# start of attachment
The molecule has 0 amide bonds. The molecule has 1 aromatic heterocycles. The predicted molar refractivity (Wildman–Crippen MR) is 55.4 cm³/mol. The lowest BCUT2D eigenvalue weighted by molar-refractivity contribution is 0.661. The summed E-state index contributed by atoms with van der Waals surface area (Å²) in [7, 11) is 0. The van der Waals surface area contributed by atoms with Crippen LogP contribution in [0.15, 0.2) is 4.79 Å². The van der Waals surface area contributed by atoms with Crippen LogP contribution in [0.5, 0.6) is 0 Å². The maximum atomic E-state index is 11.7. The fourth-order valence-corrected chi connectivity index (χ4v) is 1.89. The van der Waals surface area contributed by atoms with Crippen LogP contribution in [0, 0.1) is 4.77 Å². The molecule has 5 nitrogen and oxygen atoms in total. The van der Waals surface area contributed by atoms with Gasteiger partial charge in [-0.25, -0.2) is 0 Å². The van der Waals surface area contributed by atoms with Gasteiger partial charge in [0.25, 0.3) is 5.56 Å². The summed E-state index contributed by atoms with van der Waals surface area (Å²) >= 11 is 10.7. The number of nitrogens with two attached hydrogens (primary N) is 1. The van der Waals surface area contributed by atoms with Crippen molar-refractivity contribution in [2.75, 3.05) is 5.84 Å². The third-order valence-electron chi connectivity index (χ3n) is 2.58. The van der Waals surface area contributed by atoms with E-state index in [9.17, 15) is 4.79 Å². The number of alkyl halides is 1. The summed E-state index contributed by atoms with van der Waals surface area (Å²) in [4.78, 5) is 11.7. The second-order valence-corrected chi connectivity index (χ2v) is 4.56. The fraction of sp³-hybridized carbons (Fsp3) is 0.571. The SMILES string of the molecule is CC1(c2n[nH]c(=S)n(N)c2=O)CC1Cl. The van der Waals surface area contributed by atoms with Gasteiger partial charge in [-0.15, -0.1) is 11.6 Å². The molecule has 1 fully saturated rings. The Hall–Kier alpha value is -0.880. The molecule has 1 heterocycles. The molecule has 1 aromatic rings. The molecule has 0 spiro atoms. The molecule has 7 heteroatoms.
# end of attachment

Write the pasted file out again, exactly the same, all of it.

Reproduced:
The molecule has 0 amide bonds. The molecule has 1 aromatic heterocycles. The predicted molar refractivity (Wildman–Crippen MR) is 55.4 cm³/mol. The lowest BCUT2D eigenvalue weighted by molar-refractivity contribution is 0.661. The summed E-state index contributed by atoms with van der Waals surface area (Å²) in [7, 11) is 0. The van der Waals surface area contributed by atoms with Crippen LogP contribution in [0.15, 0.2) is 4.79 Å². The van der Waals surface area contributed by atoms with Crippen LogP contribution in [0.5, 0.6) is 0 Å². The maximum atomic E-state index is 11.7. The fourth-order valence-corrected chi connectivity index (χ4v) is 1.89. The van der Waals surface area contributed by atoms with Crippen LogP contribution in [0, 0.1) is 4.77 Å². The molecule has 5 nitrogen and oxygen atoms in total. The van der Waals surface area contributed by atoms with Gasteiger partial charge in [-0.25, -0.2) is 0 Å². The van der Waals surface area contributed by atoms with Gasteiger partial charge in [0.25, 0.3) is 5.56 Å². The summed E-state index contributed by atoms with van der Waals surface area (Å²) >= 11 is 10.7. The number of nitrogens with two attached hydrogens (primary N) is 1. The van der Waals surface area contributed by atoms with Crippen molar-refractivity contribution in [2.75, 3.05) is 5.84 Å². The third-order valence-electron chi connectivity index (χ3n) is 2.58. The van der Waals surface area contributed by atoms with E-state index in [9.17, 15) is 4.79 Å². The number of alkyl halides is 1. The summed E-state index contributed by atoms with van der Waals surface area (Å²) in [4.78, 5) is 11.7. The second-order valence-corrected chi connectivity index (χ2v) is 4.56. The fraction of sp³-hybridized carbons (Fsp3) is 0.571. The SMILES string of the molecule is CC1(c2n[nH]c(=S)n(N)c2=O)CC1Cl. The van der Waals surface area contributed by atoms with Gasteiger partial charge in [-0.15, -0.1) is 11.6 Å². The molecule has 1 fully saturated rings. The Hall–Kier alpha value is -0.880. The molecule has 1 heterocycles. The molecule has 1 aromatic rings. The molecule has 0 spiro atoms. The molecule has 7 heteroatoms.